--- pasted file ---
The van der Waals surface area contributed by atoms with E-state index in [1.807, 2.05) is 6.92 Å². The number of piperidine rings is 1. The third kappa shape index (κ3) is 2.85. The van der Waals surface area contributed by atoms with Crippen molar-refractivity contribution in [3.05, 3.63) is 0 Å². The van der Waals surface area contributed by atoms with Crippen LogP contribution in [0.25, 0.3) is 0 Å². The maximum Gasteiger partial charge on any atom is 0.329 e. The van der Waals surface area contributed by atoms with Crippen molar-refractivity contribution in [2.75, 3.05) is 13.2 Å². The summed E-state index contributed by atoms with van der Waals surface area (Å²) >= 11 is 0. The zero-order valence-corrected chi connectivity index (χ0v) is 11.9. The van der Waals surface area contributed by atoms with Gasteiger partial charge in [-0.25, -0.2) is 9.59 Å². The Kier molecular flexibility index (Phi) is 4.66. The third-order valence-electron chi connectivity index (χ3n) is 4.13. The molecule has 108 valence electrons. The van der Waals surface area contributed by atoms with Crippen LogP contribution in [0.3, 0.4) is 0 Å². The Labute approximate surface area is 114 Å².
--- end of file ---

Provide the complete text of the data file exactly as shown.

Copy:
The van der Waals surface area contributed by atoms with E-state index in [1.807, 2.05) is 6.92 Å². The number of piperidine rings is 1. The third kappa shape index (κ3) is 2.85. The van der Waals surface area contributed by atoms with Crippen molar-refractivity contribution in [3.05, 3.63) is 0 Å². The van der Waals surface area contributed by atoms with Crippen LogP contribution in [0.25, 0.3) is 0 Å². The maximum Gasteiger partial charge on any atom is 0.329 e. The van der Waals surface area contributed by atoms with Crippen molar-refractivity contribution in [2.75, 3.05) is 13.2 Å². The summed E-state index contributed by atoms with van der Waals surface area (Å²) >= 11 is 0. The zero-order valence-corrected chi connectivity index (χ0v) is 11.9. The van der Waals surface area contributed by atoms with Gasteiger partial charge in [-0.25, -0.2) is 9.59 Å². The Kier molecular flexibility index (Phi) is 4.66. The third-order valence-electron chi connectivity index (χ3n) is 4.13. The molecule has 108 valence electrons. The van der Waals surface area contributed by atoms with Crippen LogP contribution in [0.3, 0.4) is 0 Å². The Labute approximate surface area is 114 Å².